(CNN)Six hundred delegates from Germany's Social Democratic Party (SPD) will descend on the city of Bonn this Sunday for a special party congress.
All eyes are on one agenda item: A vote on starting official coalition negotiations with Chancellor Angela Merkel's Christian Democrats (CDU) and their more conservative sister party, the Christian Social Union (CSU).
Just six weeks ago, the SPD voted overwhelmingly to start the initial exploratory talks. This time, it looks to be on a knife edge.
But if the vote passes, the collective sigh of relief is likely to drown out any celebrations.
It's nearly four months since Germany's federal election, in which support for the country's two largest parties slumped leaving Merkel with a mathematical and ideological quandary in her effort to form a new government.
Talks with the liberal FDP (Free Democratic Party) and Green Party collapsed, leaving a renewal of the so-called "GroKo" (Grosse Koalition or Grand Coalition) as the only option -- unless Merkel opts to rule alone in a minority government or put the country on the path to new elections.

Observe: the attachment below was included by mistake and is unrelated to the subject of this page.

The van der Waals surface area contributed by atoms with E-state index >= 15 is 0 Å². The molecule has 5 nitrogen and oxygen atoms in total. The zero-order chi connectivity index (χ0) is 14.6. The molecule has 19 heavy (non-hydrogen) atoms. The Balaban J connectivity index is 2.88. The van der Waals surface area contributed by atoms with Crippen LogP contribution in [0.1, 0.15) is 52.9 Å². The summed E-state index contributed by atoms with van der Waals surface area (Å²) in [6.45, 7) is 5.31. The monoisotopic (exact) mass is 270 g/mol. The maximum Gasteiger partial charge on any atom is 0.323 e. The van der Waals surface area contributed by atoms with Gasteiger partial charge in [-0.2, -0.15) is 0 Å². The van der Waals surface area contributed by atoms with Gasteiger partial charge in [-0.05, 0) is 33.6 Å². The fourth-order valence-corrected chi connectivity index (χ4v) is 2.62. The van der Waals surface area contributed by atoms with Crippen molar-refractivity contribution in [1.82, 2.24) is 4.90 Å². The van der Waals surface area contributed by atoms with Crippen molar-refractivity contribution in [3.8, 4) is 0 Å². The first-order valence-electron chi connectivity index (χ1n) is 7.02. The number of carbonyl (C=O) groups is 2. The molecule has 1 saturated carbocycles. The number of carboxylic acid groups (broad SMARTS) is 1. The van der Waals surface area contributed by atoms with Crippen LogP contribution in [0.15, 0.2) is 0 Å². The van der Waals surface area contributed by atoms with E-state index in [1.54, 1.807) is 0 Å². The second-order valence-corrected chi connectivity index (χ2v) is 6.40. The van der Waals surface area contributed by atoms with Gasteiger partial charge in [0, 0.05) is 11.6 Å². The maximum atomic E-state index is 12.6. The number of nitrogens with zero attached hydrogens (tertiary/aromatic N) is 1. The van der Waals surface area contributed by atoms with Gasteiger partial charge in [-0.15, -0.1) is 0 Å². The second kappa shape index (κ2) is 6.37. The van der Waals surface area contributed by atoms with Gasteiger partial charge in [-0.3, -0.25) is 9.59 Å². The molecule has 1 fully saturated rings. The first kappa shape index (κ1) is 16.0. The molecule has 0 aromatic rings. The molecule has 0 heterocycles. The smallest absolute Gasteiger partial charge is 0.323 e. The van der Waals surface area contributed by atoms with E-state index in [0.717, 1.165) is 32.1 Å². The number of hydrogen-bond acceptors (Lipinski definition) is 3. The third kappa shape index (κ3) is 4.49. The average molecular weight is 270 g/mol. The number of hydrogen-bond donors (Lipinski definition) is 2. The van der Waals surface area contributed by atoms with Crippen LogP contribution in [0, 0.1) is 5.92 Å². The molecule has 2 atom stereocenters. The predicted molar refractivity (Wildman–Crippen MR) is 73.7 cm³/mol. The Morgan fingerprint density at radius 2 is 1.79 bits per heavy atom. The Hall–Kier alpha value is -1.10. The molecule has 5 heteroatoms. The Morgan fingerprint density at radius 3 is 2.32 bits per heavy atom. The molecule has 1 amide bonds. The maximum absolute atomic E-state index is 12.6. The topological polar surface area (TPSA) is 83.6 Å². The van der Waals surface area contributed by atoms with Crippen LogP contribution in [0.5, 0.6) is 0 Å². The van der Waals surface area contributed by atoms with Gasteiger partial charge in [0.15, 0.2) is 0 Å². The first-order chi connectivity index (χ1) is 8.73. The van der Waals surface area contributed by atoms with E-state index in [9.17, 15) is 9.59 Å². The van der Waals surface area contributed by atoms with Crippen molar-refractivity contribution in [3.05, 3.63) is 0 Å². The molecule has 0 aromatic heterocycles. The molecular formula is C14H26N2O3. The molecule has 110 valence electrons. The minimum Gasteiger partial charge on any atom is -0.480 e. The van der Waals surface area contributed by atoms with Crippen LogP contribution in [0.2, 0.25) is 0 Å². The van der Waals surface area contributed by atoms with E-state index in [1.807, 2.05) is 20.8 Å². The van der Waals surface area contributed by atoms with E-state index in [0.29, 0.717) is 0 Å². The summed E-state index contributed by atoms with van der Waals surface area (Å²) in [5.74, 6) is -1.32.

"No one is particularly excited about another grand coalition," said Christoph Nguyen, political scientist at Free University Berlin. "But most of the alternatives are even less pleasant to consider."
"It's a bad option, but probably the least bad option."
Germany's had this government for the last four years. So what's the problem?
After leading the SPD to its worst election performance since World War II, Martin Schulz immediately and categorically ruled out a new GroKo.
Voters had called for change, he argued, and the party needed time to regroup and redefine itself in opposition. Launching into a new GroKo would also mean granting the far-right Alternative for Germany (AfD) a set of privileges enjoyed by the largest opposition party -- which Schulz was keen to avoid.
After the FDP walked out of coalition talks two months later, Schulz was quick to stifle rumors of a U-turn.